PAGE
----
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Symobi (System for mobile applications) is a proprietary modern and mobile real-time operating system. It was and is developed by the German company Miray Software, since 2002 partly in cooperation with the research team of Prof. Dr. Uwe Baumgarten at the Technical University of Munich.[1] The graphical operating system is designed for the area of embedded and mobile systems. It is also often used on PCs for end users and in the field of industry.


The basis of Symobi is the message-oriented operating system µnOS, which is on its part based on the real-time microkernel Sphere. µnOS offers communication through message passing between all processes (from basic operating system service processes to application processes) using the integrated process manager. On the lowest level, the responsibility of the Sphere microkernel is to implement and enforce security mechanisms and resource management in real-time. Symobi itself additionally offers a complete graphical operating system environment with system services, a consistent graphical user interface, as well as standard programs and drivers.


Symobi combines features from different fields of application in one operating system. As a modern operating system it offers separated, isolated processes, light-weight threads, and dynamic libraries, like Windows, Linux, and Unix for example. In the area of mobile embedded operating systems, through its low resource requirement and the support of mobile devices it resembles systems like Windows CE, SymbianOS or Palm OS. With conventional real-time operating systems like QNX or VxWorks it shares the real-time ability and the support of different processor architectures.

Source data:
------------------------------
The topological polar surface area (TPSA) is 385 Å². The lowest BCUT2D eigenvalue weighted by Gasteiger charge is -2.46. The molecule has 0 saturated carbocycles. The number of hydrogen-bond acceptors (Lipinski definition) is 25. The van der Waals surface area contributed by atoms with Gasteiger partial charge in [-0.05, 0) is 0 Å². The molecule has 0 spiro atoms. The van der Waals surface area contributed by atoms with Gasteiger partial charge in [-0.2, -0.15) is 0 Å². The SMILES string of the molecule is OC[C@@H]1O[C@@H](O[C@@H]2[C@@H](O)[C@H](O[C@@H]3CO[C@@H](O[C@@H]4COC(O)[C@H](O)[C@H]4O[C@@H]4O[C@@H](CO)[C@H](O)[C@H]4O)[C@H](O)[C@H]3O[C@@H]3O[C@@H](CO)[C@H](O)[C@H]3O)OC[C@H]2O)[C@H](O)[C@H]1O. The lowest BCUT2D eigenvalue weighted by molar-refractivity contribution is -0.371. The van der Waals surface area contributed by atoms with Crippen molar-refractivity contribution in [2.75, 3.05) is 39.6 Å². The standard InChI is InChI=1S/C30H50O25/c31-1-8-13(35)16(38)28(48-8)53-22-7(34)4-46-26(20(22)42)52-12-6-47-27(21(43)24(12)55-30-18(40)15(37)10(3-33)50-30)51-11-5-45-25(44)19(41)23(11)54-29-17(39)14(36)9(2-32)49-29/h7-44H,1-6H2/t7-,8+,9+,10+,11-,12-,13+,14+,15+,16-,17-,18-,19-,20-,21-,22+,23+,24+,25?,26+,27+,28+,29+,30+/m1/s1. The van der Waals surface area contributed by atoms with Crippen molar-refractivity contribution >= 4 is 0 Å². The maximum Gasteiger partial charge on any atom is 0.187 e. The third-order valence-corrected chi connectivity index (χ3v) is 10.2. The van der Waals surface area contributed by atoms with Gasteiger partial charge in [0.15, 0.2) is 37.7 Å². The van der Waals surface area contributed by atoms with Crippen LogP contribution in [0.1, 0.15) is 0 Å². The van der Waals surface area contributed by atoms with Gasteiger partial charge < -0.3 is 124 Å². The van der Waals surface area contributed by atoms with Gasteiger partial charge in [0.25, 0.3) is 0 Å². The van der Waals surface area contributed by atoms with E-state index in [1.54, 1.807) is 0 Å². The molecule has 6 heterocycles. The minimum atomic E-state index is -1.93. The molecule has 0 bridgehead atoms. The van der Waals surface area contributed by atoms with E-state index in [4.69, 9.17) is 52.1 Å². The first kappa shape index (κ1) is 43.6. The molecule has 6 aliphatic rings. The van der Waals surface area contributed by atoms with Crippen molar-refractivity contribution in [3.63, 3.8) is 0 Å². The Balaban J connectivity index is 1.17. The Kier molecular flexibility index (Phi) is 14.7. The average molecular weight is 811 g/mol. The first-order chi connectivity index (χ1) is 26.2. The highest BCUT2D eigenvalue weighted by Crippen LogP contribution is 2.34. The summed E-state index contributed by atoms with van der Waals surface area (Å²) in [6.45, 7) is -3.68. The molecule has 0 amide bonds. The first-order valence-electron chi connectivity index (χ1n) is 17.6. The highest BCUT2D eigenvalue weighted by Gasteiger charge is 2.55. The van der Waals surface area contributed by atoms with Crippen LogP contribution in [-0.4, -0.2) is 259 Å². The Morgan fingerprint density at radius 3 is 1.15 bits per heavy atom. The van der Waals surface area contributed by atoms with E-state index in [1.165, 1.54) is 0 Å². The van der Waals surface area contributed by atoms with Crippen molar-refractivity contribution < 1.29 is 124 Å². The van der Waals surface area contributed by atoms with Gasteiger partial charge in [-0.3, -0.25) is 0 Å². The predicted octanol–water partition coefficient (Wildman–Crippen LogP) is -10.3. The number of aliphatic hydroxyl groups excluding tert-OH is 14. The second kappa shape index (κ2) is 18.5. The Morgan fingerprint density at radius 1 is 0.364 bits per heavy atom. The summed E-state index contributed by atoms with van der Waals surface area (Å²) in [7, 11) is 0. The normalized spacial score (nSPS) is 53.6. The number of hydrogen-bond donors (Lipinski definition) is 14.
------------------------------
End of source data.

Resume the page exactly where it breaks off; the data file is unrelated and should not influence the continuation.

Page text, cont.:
The development of Sphere, µnOS and Symobi is based on the ideas and work of Konrad Foikis and Michael Haunreiter (founders of the company Miray Software), initiated during their schooldays, even before they started studying computer science. The basic concept was to combine useful and necessary features (like real-time and portability) with modern characteristics (like microkernel and inter-process communication etc.) to form a stable and reliable operating system. Originally, it was only supposed to serve as a basis for the different application programs developed by Foikis and Haunreiter during their studies. In 2000, Konrad Foikis and Michael Haunreiter founded the company Miray Software when they realised that µnOS was suited for far more than their own use. The cooperation with the TU Munich already evolved two years later. In 2006, the first official version of Symobi was completed, and in autumn of the same year it was introduced in professional circles on the Systems exhibition.



  • Intel: 80386, 80486, Pentium, Pentium Pro, Pentium II, Pentium III, Pentium 4, Core Solo, Core 2 Solo
  • AMD: Élan SC410, Élan SC520, K6, K6-2, K6-III, Duron, Sempron, Athlon, Opteron
  • VIA: Cyrix Mark II, Cyrix III, C3, C7, Eden
  • Rise: mP6
  • Marvell / Intel: PXA-250, PXA-255, PXA-270, IXP-420
  • Motorola / Freescale: G2, G3, G4


  • Intel: Pentium 4, Core Duo, Core 2 Duo
  • AMD: Athlon X2, Opteron

Application areas[edit]

Symobi is suited for hand-held products (portable communicators, internet appliances), as well as for consumer appliances (set-top boxes, home gateways, games, consoles). Furthermore, it is used in the areas of automotive (control and infotainment systems), industrial control systems (motion control, process control), and point of sale (cashier systems, ticket machines, information terminals).

Advantages and disadvantages[edit]

The operating system stands out through its real-time microkernel and its multi-processor ability. Furthermore, it is portable and therefore not bound to specific hardware platforms. Symobi's inter-process communication guarantees security and flexibility. It has a modern architecture and runs with only low resource requirements (processor, system memory). The system offers a Java-VM. In the area of standard appliances the operating system it not yet widely spread. It has only a rudimentary POSIX support and has restricted hardware support through drivers. In addition, Symobi is not an open source operating system and at present does not offer office applications, email functions, or a web browser.


  • Miray Software: Introducing Symobi, a modern embeddable RTOS, 2006

External links[edit]